The blog has been searching the websites of the major central banks, such as the IMF, World Bank, Federal Reserve and Bank of England, for research on the history of credit crises. Several readers, including Paul Noble of Parsons Brinckerhoff, have also kindly forwarded helpful studies.
The most comprehensive study that it has found analysed 33 banking crises between 1977-2002 and concluded:
• The average length of each crisis was 4.3 years
• The median loss of GDP was 7.1%
• Major crises (such as today's) caused GDP losses of at least 10%.
• GDP losses can double if the banking crisis leads to a currency crisis
The studies also suggest that lack of effective government action (eg depositor guarantees and liquidity support) causes even greater GDP losses. The US Depression led to 30% of GDP being lost.
Another key message from the research is that even "successful" government intervention comes at a high price. This is because it causes banks to lower their risk profile in two key ways:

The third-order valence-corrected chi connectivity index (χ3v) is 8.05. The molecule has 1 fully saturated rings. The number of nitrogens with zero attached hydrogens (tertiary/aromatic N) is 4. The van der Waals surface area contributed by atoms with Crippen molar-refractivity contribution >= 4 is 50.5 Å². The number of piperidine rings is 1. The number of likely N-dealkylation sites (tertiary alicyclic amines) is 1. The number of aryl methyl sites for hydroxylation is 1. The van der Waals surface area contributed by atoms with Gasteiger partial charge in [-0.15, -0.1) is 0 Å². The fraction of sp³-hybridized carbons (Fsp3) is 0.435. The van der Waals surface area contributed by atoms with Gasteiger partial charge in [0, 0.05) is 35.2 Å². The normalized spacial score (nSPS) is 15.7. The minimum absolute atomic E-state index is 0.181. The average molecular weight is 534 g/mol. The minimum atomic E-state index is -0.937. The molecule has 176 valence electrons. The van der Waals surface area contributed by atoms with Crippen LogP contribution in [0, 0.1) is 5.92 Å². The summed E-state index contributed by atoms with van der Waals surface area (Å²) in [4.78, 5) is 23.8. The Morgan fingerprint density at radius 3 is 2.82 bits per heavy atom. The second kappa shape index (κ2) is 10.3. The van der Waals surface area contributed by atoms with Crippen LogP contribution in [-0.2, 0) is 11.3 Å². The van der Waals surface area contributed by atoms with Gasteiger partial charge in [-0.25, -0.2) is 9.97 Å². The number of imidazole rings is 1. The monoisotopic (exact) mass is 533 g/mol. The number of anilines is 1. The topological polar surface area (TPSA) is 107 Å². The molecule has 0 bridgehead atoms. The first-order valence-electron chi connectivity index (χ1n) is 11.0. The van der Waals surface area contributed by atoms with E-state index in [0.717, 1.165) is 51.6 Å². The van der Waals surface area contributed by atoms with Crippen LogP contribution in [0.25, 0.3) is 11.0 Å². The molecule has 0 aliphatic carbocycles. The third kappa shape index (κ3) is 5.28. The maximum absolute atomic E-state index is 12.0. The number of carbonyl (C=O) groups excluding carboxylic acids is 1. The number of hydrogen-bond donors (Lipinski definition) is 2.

• They prefer to hold government debt rather than make corporate loans
• They only lend to the very safest borrowers
This change in risk profile means that government intervention has the side-effect of breaking the process by which banks provide credit for the real economy. Inevitably, therefore, credit crunches are deflationary.
History's lessons on the likely course of today's crisis are thus not encouraging. Governments will initially find it easy to borrow, but face the risk of a currency crisis if foreign lenders begin to suspect they will never be able to repay the money borrowed. Companies however, will find it more difficult to borrow, as banks "de-risk" their balance sheets.
Consumers therefore face an increased risk of unemployment, and so will tend to save more, rather than spend money. In turn, this will reduce demand - further pressuring companies, and government's ability to provide fiscal stimulus.